The higher that your credit score is, the higher the likelihood of having a mortgage application accepted. There is never a guarantee on this though, as mortgage lenders have their own credit scoring systems, to determine who will be accepted for a mortgage.
If you happen to fail with one mortgage lenders credit scoring system, do not worry as there are a lot of different mortgage lenders out there, each with their own criteria. If you don’t match up with one, you may still match up with another.
It is the job of your expert mortgage advisor to make sure you are matched up with the right mortgage lender first time, if we can help it. Whether you are a first time buyer or enquiring for remortgage advice, you and your mortgage advisor both want the same thing, which is to find you the best deal.
There are many different credit reference agencies that you are able to use, with big ones including Experian and Equifax. We personally recommend CheckMyFile, as it collates an overview based on the information held by various big agencies, such as those mentioned.
You get a 30 day free trial, which can be cancelled at any time. After those 30 days have lapsed, if you haven’t cancelled, it will be £14.99 a month. We definitely do think it’s a great tool for looking at your credit score though!
Try it FREE for 30 days, then £14.99 a month – cancel online anytime.
Having multiple credit searches taken out against you can have a negative impact on your credit score. It is important to be careful when you are using things like price comparison websites, as they are usually the main culprits for credit searching an individual.
If you are definitely sure you want to look at applying for a mortgage soon, it may be wise to stay away from avoiding for other credit for the time being. Whilst having some credit to your name and paying it back can be helpful for your credit score, mortgage lenders won’t like to see increase borrowings.
Being on the electoral register will also work out quite well for your credit score, showing a mortgage lender that you have stability, which they will of course look upon favourably.
Make sure that your name is spelled correctly, that your address is correct and up to date, not at an old address. If you are not registered yet, it is fairly simple to sort out online.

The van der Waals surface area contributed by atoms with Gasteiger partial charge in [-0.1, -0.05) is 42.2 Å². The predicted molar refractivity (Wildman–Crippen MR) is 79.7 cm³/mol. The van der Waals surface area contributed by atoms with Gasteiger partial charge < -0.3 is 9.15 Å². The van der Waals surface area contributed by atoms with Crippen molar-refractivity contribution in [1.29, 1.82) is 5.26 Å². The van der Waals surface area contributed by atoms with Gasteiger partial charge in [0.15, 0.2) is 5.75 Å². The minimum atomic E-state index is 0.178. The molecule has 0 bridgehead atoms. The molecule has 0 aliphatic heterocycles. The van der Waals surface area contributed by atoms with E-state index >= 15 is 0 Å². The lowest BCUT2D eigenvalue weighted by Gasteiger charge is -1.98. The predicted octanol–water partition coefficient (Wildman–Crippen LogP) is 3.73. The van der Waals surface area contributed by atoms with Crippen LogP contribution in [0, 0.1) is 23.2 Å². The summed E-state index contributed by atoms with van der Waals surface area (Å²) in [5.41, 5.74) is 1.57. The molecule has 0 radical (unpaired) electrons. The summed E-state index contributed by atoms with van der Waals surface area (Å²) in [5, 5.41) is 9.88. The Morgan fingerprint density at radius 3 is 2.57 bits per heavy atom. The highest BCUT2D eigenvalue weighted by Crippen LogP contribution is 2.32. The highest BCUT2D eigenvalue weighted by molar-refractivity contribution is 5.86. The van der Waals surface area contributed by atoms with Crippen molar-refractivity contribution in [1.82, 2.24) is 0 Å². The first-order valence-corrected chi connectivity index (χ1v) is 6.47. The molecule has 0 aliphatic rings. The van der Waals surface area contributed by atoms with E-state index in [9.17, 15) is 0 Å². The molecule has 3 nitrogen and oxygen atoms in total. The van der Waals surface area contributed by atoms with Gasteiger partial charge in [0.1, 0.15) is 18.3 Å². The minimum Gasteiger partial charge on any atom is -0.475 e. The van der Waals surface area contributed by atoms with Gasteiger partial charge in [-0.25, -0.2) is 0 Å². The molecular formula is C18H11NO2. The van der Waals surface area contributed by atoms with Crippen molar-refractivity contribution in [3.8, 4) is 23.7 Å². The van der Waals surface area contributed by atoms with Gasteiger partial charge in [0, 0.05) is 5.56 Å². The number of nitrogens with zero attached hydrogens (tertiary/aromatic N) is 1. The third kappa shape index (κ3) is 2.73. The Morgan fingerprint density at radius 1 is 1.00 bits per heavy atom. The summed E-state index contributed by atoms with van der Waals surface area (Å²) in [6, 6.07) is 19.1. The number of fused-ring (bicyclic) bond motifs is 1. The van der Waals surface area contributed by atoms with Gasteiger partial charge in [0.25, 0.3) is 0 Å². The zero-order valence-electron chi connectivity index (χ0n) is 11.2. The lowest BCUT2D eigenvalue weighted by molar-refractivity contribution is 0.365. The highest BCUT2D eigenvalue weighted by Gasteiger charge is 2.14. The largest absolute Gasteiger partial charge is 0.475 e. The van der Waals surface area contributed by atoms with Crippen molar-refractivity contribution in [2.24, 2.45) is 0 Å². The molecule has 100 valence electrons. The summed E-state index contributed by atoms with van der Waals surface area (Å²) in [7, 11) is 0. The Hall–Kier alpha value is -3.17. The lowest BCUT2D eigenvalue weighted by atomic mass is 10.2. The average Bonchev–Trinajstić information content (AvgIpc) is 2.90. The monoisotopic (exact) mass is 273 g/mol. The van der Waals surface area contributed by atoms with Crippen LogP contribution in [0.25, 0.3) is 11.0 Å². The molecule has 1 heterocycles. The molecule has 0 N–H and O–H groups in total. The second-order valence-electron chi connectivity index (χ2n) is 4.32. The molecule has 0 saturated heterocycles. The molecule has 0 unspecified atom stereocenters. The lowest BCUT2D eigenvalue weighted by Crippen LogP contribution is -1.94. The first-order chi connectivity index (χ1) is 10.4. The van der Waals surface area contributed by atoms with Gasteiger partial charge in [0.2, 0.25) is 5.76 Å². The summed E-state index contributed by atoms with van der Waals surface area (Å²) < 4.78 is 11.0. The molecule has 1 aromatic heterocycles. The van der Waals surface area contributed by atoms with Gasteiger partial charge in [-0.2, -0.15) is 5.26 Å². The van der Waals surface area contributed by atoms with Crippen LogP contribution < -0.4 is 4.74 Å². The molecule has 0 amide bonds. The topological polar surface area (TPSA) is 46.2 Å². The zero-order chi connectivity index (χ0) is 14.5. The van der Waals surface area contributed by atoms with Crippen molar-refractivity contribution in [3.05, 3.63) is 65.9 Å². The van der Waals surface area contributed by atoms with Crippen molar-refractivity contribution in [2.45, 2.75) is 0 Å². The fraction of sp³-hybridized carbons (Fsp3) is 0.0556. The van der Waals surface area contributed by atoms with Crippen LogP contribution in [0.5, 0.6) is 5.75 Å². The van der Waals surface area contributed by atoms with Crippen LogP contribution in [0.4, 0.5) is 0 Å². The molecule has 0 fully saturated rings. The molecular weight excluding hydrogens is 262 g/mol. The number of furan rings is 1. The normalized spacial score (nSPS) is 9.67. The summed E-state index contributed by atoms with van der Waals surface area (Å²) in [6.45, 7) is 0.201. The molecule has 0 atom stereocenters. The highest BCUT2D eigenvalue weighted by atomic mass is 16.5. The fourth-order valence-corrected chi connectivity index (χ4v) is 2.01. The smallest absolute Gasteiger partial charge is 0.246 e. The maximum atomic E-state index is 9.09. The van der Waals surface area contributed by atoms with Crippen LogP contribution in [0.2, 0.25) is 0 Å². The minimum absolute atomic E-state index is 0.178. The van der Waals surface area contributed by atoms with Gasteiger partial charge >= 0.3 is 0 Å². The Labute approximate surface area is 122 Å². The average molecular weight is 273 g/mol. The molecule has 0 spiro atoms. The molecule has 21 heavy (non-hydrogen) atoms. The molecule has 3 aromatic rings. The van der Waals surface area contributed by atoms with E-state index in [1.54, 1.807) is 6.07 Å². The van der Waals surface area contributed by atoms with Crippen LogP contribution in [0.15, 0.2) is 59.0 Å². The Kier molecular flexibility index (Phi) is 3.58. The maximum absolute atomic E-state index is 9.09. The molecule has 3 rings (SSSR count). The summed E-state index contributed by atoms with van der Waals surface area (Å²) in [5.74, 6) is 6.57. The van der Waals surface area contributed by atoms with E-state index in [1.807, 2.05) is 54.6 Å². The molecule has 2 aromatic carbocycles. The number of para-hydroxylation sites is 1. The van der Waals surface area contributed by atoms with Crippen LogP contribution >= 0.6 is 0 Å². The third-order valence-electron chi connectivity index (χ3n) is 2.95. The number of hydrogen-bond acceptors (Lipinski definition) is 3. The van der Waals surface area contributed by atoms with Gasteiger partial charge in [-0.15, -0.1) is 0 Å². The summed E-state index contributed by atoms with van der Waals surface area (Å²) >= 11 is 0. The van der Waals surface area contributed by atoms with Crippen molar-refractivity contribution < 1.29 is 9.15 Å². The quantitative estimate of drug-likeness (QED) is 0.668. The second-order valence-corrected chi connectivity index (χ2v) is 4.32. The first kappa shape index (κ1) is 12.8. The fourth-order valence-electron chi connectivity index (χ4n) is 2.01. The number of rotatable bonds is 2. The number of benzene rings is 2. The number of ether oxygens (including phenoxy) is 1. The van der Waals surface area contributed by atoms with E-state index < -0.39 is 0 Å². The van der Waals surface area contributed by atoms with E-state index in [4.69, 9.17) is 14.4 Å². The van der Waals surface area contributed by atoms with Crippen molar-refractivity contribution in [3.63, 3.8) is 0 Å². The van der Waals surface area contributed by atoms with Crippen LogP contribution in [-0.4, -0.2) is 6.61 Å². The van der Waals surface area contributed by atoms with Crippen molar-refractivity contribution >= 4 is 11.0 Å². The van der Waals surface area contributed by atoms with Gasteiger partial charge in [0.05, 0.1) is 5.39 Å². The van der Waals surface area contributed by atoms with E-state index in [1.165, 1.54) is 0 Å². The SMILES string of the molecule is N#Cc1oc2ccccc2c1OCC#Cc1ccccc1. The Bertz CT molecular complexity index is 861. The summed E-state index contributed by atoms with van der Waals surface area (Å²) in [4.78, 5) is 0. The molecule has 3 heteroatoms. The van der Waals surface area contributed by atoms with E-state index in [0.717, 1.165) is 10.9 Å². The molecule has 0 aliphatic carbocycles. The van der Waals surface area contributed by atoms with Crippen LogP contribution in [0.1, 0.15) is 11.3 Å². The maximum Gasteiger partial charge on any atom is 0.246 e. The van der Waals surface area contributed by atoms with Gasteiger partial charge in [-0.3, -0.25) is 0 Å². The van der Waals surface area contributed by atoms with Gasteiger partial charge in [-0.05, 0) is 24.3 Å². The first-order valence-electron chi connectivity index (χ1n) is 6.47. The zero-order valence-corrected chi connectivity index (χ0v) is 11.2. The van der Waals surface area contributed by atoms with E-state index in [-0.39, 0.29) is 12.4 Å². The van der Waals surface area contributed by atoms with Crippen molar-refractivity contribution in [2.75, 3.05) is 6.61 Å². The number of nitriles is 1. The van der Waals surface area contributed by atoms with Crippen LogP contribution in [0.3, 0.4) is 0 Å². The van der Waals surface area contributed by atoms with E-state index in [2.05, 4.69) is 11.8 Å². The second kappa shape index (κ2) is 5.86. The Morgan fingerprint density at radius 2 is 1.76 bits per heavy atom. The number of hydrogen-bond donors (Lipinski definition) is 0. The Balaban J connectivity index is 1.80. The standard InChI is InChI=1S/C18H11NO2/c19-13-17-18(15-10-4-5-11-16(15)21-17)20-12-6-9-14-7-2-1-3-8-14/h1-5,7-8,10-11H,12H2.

If you max out your card each month that will reduce your score. Using a credit card and paying off the balance in full each month is preferable.
This indicates that you are good at managing your money. Worst of all would be exceeding an agreed card limit or overdraft. lenders want to know that you take your finances seriously.
Sometimes, if you have incorrect addresses on either the electoral register, a billing or a shopping account, it can seem to someone reading your credit report like you live in two places at once. This is usually an occurrence when someone forgets after moving house.
Make sure that all of your addresses are spelled right. Formatting for flats and apartments can be tricky, so you’ll need to make sure these read the same.
You should also get in touch with the providers of store or credit cards that you no longer use and close down the accounts. In the short term, this can have a negative effect on your score. as the credit reference can’t really tell if it’s you closing the account down or if it is the provider doing so.
Don’t worry though, it’s one step back to take two forward, as it will absolutely benefit you in the long run. This is also a good thing to do to reduce your chance of falling victim to fraud, should you not notice you have lost a card you don’t use regularly.
If you have a family member, friend or ex-partner connected to you financially, perhaps you had a joint contract or bill together, then this could be affecting your score.
You won’t be able to get the financial association removed if the account is still active, though if it isn’t you can get in touch with credit reference agencies and request they remove the financial links you have, as if their credit history is poor, your credit score can be affected.
Many consumers feel credit scoring is an unfair way of mortgage lenders assessing your mortgage applications. Of course the mortgage lenders feel differently about this, as it works out much cheaper and gives more consistent outcomes to minimise their risk.
Send an up to date copy of your credit report to your mortgage advisor upfront and you will increase your chances of being accepted first time. The more your trusted and experienced mortgage advisor knows about your finances, the better they can look to help you.